By Will Johnson
Messenger Reporter

EAST TEXAS – The United States government has joined in a lawsuit against East Texas Medical Center Regional Healthcare Systems, Inc. “… alleging, among other things, violations of the False Claims Act and the Anti-Kickback Statute,” according to a press release from the Department of Justice U.S. Attorney’s Office for the Eastern District of Texas.

Other parties named in the lawsuit included: Paramedics Plus, LLC; Emergency Medical Services Authority (EMSA), and EMSA’s President, Herbert Stephen Williamson.

“The United States’ complaint alleges that ETMC and Paramedics Plus entered into an illegal kickback scheme to obtain and retain a lucrative public ambulance services contract awarded by Williamson and EMSA, a public trust entity established under Oklahoma law,” Acting U.S. Attorney Brit Featherston stated in the press release. “The United States alleges the defendants created a slush fund controlled by ETMC and Paramedics Plus that was used to pay over $20 million in kickbacks.”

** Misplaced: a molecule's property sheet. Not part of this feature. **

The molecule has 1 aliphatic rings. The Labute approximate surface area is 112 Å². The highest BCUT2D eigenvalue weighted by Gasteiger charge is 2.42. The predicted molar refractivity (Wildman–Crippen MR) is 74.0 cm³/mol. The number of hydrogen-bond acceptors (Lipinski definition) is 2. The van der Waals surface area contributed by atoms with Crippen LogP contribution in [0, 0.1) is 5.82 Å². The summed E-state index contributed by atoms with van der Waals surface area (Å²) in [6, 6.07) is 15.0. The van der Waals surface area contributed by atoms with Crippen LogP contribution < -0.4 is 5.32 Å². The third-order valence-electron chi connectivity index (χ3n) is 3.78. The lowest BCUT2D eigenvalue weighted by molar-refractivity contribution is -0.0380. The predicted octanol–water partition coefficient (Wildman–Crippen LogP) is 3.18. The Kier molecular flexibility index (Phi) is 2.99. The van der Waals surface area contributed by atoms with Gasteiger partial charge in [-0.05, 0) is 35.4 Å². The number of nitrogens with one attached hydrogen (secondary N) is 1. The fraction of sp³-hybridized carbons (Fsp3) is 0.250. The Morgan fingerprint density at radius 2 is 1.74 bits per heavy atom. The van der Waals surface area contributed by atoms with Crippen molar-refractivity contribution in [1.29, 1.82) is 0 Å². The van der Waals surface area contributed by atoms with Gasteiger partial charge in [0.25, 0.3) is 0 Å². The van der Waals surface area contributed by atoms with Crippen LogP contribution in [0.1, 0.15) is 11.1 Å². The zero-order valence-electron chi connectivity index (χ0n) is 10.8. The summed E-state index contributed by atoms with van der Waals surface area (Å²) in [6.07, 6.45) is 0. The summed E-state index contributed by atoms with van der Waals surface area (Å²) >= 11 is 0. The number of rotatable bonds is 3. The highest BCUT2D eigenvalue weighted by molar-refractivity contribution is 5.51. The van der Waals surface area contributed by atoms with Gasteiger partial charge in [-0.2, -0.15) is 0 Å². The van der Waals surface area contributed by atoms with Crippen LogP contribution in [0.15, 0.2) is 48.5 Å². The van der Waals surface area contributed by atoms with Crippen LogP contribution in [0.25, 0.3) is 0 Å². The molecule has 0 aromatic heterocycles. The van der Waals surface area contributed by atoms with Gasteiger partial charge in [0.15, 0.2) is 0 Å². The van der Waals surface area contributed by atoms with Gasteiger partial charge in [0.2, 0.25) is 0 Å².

The lawsuit states EMSA provided ambulance service to the cities of Tulsa and Oklahoma City in an arrangement where EMSA owned or leased the ambulances used but “… did not employ drivers, emergency medical technicians (EMTs), or paramedics. Instead, EMSA contracts with a private contractor for drivers, EMTs, paramedics, and other personnel that actually perform health care services. EMSA then bills Medicare, Oklahoma Medicaid, private payers and patients for the services provided by its contractors.”

Until 1998, the lawsuit indicated the company contracted to provide the medical personnel was American Medical Response (AMR).

“In or around 1997, EMSA’s President, H. Stephen Williamson, attended an ambulance industry conference in Florida. At some point, Williamson met Anthony Myers, an executive at ETMC,” the lawsuit stated.

The two men allegedly devised a scheme to create a new company to replace AMR as EMSA’s ambulance services contractor in Oklahoma. In return, the newly formed company would kick back part of its proceeds to EMSA and Williamson, according to the lawsuit.